A Small, Good Thing

This study guide will help you analyze the short story “A Small, Good Thing” by Raymond Carver. You can also find a summary of the text, as well as inspiration for interpreting it.

Presentation of the text

Title: “A Small, Good Thing” (1983) 
Author: Raymond Carver 
Genre: Short story

Raymond Carver (1938-1988) is an American writer known for his short stories and poetry. “A Small, Good Thing” was originally published in Carver’s third collection of stories, Cathedral, in 1983. It is a revised version of “The Bath”, a shorter story that appeared in Carver's earlier collection, What We Talk About When We Talk About Love (1981).


Below, you can read an excerpt from our study guide: 

Inner characterization

Howard’s inner characterization suggests that he is happy with his life. However, he is aware that life can be unpredictable: “he had kept away from any real harm, from those forces he knew existed and that could cripple or bring down a man if the luck went bad, if things suddenly turned.” He is also self-aware, as he seems to realize that driving fast could cause an accident: “He took the wet, dark street very fast, then caught himself and slowed down.”  This is doubly important since his own son was hit by a car that day.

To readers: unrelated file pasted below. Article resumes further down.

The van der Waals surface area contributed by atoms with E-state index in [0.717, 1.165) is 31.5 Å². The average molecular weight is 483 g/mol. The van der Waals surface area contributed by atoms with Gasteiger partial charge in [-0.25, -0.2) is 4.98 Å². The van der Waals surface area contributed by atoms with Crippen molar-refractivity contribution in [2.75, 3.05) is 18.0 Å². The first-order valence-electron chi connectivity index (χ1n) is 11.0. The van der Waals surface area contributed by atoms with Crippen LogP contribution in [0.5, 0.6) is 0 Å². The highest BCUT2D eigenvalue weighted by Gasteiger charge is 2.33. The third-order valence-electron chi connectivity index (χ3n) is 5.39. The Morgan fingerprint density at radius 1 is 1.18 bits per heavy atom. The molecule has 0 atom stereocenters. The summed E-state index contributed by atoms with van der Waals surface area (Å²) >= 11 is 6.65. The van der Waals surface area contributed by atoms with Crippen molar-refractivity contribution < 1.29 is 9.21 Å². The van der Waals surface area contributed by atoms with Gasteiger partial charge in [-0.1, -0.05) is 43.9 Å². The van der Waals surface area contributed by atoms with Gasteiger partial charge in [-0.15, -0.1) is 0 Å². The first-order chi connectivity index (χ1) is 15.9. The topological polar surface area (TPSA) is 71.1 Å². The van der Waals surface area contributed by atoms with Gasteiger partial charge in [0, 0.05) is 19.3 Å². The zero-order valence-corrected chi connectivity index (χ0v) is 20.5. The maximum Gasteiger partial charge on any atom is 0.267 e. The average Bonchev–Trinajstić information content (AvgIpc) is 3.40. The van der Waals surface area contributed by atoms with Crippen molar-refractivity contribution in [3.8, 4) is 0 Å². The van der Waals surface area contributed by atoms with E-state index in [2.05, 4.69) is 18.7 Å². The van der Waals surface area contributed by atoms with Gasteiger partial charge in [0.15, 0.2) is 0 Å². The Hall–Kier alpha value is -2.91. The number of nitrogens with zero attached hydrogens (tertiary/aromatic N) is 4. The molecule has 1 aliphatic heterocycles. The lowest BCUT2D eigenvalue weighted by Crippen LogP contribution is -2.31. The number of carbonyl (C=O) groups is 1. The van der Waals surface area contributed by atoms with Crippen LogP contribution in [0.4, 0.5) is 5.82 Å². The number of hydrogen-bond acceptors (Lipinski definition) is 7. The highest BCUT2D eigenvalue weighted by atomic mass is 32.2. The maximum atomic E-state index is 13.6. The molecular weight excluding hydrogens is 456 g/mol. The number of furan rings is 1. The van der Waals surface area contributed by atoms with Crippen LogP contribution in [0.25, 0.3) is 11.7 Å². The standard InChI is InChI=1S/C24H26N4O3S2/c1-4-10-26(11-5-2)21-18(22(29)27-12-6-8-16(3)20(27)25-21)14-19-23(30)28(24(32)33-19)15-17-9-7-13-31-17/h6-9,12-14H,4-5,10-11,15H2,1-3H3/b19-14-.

Just like his wife, Howard loves Scotty. This is suggested throughout the story, for example, when he feels guilty that he leaves to change clothes and bathe. However, he does not let himself be overcome by emotion, and especially not with the fear that Scotty will not recover

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A Small, Good Thing

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